The Discovery of Osteopathy
The next ten years of Dr. Still's life were spent studying, observing, comparing and experimenting. After re-reading the medical books and finding no answers there, he turned to nature. He dug up Indian graves to provide him with the bodies for research. For over a year he concentrated on the study of bones, experimenting to understand their relationship to one another. Then he studied the blood, which he called the "river of life," and how the blood flowed.
As he pursued his research with severe intensity, he came to think of the human body as a machine. He found that this machine, made up of a skeleton with supporting muscles and ligaments, was subject to certain mechanical laws and was, therefore, subject to stresses and strains. He learned that the proper function of the nervous and circulatory systems was an important factor to health and disease.
He believed that the body contained certain substances necessary for health, and if properly stimulated, they might also cure disease. Stimulation could be obtained by working with the musculoskeletal system by applying pressure to restore normal function. These beliefs led him to the theory that all parts of the body were interrelated and that man must be treated as a whole. He believed that medicine must be more than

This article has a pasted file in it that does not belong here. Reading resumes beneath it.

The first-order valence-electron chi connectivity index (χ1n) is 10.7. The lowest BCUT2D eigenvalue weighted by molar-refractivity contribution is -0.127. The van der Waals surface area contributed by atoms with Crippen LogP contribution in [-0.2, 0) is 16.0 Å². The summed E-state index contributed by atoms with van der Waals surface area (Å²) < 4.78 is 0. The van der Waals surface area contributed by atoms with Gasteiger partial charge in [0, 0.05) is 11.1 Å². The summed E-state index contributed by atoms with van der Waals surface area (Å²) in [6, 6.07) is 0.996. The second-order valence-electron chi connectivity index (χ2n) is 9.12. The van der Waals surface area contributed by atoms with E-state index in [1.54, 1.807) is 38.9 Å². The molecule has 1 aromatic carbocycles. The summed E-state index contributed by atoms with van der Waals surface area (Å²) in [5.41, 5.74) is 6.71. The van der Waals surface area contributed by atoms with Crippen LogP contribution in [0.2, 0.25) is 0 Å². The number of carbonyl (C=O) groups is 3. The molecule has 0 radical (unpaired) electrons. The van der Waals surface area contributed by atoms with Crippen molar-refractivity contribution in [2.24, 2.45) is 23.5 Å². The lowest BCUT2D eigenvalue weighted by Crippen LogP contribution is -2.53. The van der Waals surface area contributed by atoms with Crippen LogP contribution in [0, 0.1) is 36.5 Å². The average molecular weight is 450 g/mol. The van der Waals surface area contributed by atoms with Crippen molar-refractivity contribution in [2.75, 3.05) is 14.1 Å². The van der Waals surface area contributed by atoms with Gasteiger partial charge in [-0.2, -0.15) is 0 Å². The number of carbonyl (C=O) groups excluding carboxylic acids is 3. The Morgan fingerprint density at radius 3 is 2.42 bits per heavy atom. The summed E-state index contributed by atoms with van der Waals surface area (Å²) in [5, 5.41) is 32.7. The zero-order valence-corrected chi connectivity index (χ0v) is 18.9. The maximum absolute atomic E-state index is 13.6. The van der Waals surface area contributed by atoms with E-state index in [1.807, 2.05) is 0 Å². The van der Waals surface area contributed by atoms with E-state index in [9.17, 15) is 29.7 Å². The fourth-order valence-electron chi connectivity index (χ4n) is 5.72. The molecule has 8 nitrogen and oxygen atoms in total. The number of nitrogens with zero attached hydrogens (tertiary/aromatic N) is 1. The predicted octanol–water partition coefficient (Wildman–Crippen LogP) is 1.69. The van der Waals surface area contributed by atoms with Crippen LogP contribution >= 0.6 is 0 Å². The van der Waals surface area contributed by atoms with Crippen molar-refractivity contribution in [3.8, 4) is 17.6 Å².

"the three R's of medicine: repair, remove and relieve".
He reached beyond the disease for the cause and hence the cure. Also, he strongly advocated sanitation and hygiene, and his hatred of drugs led him to eliminate many impotent and toxic drugs from his practice.
Through a combination of research and clinical observation, Dr. Still's new medical philosophy evolved. He named it "osteopathy," a combination of the Greek word "osteo" meaning bone and "pathy" meaning suffering. He chose that name because his experiments started with the study of bones. More that a hundred years ago, when Andrew Taylor Still was nearly forty-six years of age, he announced osteopathy to the world: "On June 22nd 1874, I flung to the breeze the banner of Osteopathy".
Further reading: -Origins of Osteopathy
A.T.Still: The DoctorThe Discovery of Osteopathy
Osteopathic RootsThe First Osteopathic School